I worry about how it is affecting the people around my. I know my partner is worried. And I know he is struggling. And I want to be there for him, but most days I just don’t have the energy. Which makes me feel worse and then makes him feel worse because he gets more worried and anxious. Kinda a vicious spiral. And I need it to be broken. And so does he.

I know this post reads different from my other posts, it doesn’t feel as open and honest, but I think it is because I am distancing myself a little bit. I’m not describing my feelings as much as some of my previous posts, not because I don’t want to, but right now, I’m just kinda numb. I feel clinical. Like my brain (when it isn’t fogged up by meds) just kinda goes ‘okay, so you feel this pain, this pain, this fatigue, this limitation, this makes you sad, etc. But to be honest, I’ve pretty much spent the last month crying. And the last few days sobbing uncontrollably. At least until I started taking the antidepressants again. I know they aren’t actually working yet, it takes a couple of weeks, but the decision to take them and to cut down on everything has helped me. Made me feel like I have a little bit of control. And then seeing a bunch of doctors, getting some steroid injections and stuff like that, knowing that one of my main pain areas will get better with the injection. Well, that helps as well.

Another thing that has helped is finding a way to tackle one of my main fears about my disease (disorder, whatever – chronic shitty body). I am so scared about motherhood. I know the pregnancy will be tough (though actually hearing from a specialist yesterday that all of my medications can be taken during pregnancy, only I may feel more pain in the areas I usually feel pain due to all the hormones that their effect on my hypermobility was such a relief). I will probably be sick (my whole family are so affected by morning sickness that they are unable to do much the first part of pregnancy, my mum was even hospitalised) and I will probably be put on bedrest if the ligaments in my hips and pelvis goes lose (very common in hEDS) and having a normal delivery was suggested to be avoided as I will probably end up pushing past the limits of my body, so a C-section was recommended. I am not actually pregnant, but it is good to be prepared before anything happens.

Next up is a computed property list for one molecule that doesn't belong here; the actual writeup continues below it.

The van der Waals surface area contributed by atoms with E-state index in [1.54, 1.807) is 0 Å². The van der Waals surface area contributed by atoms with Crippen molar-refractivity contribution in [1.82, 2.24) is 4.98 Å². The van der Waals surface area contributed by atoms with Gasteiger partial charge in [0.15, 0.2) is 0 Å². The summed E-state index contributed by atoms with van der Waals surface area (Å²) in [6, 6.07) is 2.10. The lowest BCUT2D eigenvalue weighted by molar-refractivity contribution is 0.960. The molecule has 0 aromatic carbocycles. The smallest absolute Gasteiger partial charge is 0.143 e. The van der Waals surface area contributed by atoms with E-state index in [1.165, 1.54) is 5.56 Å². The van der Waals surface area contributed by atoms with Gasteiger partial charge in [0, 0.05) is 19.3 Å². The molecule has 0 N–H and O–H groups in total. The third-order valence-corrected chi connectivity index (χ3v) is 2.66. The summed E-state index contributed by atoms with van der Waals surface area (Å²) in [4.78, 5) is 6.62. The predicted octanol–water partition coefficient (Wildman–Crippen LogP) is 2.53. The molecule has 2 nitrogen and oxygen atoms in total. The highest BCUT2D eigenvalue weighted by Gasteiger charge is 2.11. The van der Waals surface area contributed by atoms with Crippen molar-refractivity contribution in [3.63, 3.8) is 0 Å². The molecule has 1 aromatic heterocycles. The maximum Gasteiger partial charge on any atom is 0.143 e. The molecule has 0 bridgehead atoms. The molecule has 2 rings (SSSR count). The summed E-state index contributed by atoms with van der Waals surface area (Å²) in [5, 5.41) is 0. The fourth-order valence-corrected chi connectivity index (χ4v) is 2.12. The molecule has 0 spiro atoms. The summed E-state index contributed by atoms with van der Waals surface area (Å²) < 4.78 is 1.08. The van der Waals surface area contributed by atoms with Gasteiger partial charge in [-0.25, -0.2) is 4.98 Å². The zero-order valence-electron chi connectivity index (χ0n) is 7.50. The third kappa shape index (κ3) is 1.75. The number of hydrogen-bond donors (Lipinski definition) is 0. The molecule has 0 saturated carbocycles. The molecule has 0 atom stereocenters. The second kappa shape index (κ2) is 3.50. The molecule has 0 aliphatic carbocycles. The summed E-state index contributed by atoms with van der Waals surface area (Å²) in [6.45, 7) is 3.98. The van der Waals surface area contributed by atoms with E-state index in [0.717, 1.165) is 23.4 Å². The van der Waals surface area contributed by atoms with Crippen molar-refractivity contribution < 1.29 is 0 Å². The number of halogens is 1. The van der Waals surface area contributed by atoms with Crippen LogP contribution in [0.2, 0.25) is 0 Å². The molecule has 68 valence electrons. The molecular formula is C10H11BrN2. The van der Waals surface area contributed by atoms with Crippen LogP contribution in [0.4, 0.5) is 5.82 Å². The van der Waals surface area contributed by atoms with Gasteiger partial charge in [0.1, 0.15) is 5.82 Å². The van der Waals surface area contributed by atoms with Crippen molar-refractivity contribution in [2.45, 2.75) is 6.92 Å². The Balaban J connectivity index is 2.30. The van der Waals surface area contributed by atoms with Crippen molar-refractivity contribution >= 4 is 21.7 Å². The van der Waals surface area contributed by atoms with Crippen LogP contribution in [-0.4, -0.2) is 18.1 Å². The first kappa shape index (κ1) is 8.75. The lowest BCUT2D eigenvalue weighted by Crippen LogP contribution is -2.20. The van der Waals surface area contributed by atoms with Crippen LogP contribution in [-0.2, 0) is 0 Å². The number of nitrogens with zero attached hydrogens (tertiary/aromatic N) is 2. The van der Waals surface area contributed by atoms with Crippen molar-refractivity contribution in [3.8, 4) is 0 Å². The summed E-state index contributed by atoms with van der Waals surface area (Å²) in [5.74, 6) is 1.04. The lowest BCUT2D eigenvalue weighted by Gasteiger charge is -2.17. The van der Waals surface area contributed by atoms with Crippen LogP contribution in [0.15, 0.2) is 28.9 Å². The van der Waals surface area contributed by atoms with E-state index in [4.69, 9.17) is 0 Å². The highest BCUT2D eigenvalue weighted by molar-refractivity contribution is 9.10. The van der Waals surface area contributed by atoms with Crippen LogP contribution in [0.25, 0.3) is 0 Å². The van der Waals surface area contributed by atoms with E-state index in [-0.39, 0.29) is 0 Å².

I am worried about being a mother though. I know I would be a wonderful mother and my partner would be such a devoted dad. But how do I explain my disease to a child. How do I explain that I am in pain, or tired or.. yeah.. like, I can barely explain to adults everything that’s going on with my body. And I am already angry at my body that I won’t be able to be the kind of mother I want to be. But I am determined to become better. Stronger. Healthier. It is a good motivator.

My biggest fear, however, is that I will pass it on to my child (if I get to have one). It’s genetic so there is a pretty big chance, especially if it is a girl. I don’t think I would be able to bear seeing my child in the kind of pain I am in. It would literally break my heart with guilt.

But these are the kinds of thoughts and worries I should try and avoid. Easier said than done, they are literally on my mind every second of every day. But they aren’t helping, there is nothing I can do, other than decide not to have a child that is genetically mine, which I genuinely consider as well. And there is a chance that my child won’t get it. That it won’t be symptomatic if it does get it. I was (mostly) fine until I hit puberty, so why shouldn’t they be. I don’t know.

Man, this became quite a mess of a post. But year. Thank you for reading. Stay strong. You are not alone.

– N